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All upcoming Lectures

All upcoming Lectures

Programs 1 to 10 of 95
Tuesday, July 23, 2024 - 6:45 p.m. to 8:15 p.m. ET

Since Jaws scared a nation of moviegoers out of the water nearly 50 years ago, great white sharks have attained a mythic status as the most frightening and mysterious monsters to still live among us. Journalist Susan Casey became obsessed with these awe-inspiring creatures and has joined scientists on their expeditions to study the species. Dive in as Casey discusses her time spent among the great whites as well as the latest in great white shark research.

Tuesday, July 23, 2024 - 6:45 p.m. to 8:00 p.m. ET

Theoretical physicist and philosopher Sean Carroll is known for his unique approach to sharing physics with a broad audience. Drawing on his new book Quanta and Fields, he takes on quantum field theory—how modern physics describes nature at its most profound level. He offers accessible, straightforward perspectives on topics from why matter is solid to the sizes of atoms to why the predictions of quantum field theory are so spectacularly successful.

Thursday, July 25, 2024 - 6:30 p.m. to 7:45 p.m. ET

For centuries, the royal court in London was the political, social, and cultural headquarters of the nation. A formal gathering there was a glittering stage where a guest could increase their power, consolidate their family’s importance, and share gossip and tales of palace intrigues—all with the goal of capturing the eye of the sovereign. Historian Robert Bucholz reveals why anybody who was anybody—or who longed to be somebody—coveted an invitation to court.

Friday, July 26, 2024 - 6:00 p.m. to 8:00 p.m. ET

Tuscany may very well be the emotional epicenter of Italian wine. With gently rolling hills, rich soils, cool breezes and plentiful sunshine, it's no wonder that the wines of the region are in high demand. Sommelier Erik Segelbaum leads a virtual tasting trip covering both hearty classic appellations and compelling, fresh white wines and lighter versions of full-bodied varieties. The immersive program includes a curated personal tasting kit to enhance the experience.

Monday, July 29, 2024 - 12:00 p.m. to 1:15 p.m. ET

Tour guide and author Christopher Skutela leads you off the beaten path in Krakow, revealing sites where tourists don’t tend to go. Explore historic neighborhoods, one of the hidden health resorts in Poland, and a former socialist utopia district. Then get a breath of fresh air at Kosciuszko Mound and Bielany Hermitage and Woods.

Monday, July 29, 2024 - 6:30 p.m. to 7:45 p.m. ET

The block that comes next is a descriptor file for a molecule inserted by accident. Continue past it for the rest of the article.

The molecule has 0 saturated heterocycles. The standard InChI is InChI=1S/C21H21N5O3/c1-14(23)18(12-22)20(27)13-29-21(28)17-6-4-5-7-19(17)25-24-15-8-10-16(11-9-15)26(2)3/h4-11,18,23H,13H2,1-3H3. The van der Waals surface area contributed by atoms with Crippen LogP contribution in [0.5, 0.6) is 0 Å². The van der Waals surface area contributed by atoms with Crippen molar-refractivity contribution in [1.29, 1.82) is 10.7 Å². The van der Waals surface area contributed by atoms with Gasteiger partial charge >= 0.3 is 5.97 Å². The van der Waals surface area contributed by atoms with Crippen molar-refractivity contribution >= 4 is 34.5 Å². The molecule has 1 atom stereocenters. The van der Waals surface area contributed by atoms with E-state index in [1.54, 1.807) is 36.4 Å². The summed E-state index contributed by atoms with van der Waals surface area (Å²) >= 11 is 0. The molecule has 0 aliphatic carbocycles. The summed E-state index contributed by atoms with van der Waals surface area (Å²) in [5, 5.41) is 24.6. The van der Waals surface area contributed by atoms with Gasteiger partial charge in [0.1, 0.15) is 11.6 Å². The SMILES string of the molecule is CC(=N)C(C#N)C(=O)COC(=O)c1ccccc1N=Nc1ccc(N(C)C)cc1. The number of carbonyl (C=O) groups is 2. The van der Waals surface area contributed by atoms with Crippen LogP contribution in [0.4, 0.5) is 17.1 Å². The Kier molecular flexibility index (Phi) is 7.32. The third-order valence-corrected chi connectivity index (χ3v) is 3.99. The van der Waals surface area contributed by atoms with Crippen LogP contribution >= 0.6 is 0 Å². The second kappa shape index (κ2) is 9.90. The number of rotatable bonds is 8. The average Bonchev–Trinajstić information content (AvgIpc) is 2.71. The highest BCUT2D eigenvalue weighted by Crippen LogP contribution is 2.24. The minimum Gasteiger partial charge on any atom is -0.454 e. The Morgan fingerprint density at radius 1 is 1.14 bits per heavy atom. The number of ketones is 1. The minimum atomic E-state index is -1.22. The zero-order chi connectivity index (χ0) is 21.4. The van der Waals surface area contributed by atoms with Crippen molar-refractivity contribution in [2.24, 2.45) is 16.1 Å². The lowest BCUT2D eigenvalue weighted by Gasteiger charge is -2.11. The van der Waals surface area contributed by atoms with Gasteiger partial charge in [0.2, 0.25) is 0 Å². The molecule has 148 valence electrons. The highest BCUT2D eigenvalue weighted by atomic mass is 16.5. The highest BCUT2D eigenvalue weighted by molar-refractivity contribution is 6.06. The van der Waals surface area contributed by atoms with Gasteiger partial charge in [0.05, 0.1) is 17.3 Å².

In March 1945, the Rhine River was the last natural barrier left open to Germany’s heartland. As Allied troops advanced, the only bridge still spanning the river was the Ludendorff railroad bridge at Remagen. Military historian Mitch Yockelson examines how the 9th U.S. Armored Division took control of the strategically vital bridge only minutes before German forces had planned to destroy it and how this pivotal action ultimately shortened the war in Europe.

Tuesday, July 30, 2024 - 6:30 p.m. to 8:30 p.m. ET

Long before royal exploits were splashed across the tabloids, England’s ruling clan played out their dramas on the national stage during the mid-to-late 15th century. The houses of Lancaster and York brawled through a series of family battles known as the Wars of the Roses, marked by enough drama, betrayals, and intrigue to fill a television series. Tudor and Renaissance scholar Carol Ann Lloyd-Stanger looks at the conflict from the inside out, finding truth in the warning “Uneasy lies the head that wears the crown.”

Tuesday, July 30, 2024 - 7:00 p.m. to 8:30 p.m. ET
In-Person Collaborations

Blues music goes back over 100 years and remains a vital genre of music today—and women blues musicians have been there since the start. Learn about that rich history through conversation and performances as Krystal Klingenberg, curator of music at the Smithsonian National Museum of American History, is joined by blues and soul vocal legend Bettye LaVette and a sparkling newcomer, singer/songwriter Adia Victoria, for a discussion of their work in the field and the legacy that they share. (Free program; registration required.)

Wednesday, July 31, 2024 - 6:45 p.m. to 8:15 p.m. ET

Thomas Jefferson, primary author of the Declaration of Independence and our third president, has been called the architect of American democracy. Yet his legacy has been questioned in large part because he owned over 600 slaves during his lifetime. Historian John Ragosta examines the question of what a white slave-owning aristocrat has to teach us about the nature of American leadership.

Thursday, August 1, 2024 - 6:30 p.m. to 7:45 p.m. ET

From their intricate social structures to their remarkable hunting techniques, otters captivate observers with their cleverness, charisma, and resilience. Erin Whatley and Paul Bradenburger, animal keepers with Smithsonian’s National Zoo and Conservation Biology Institute, reveal fascinating details about the natural history of these furry, semi-aquatic mammals—and reveal secrets of otter care at the zoo.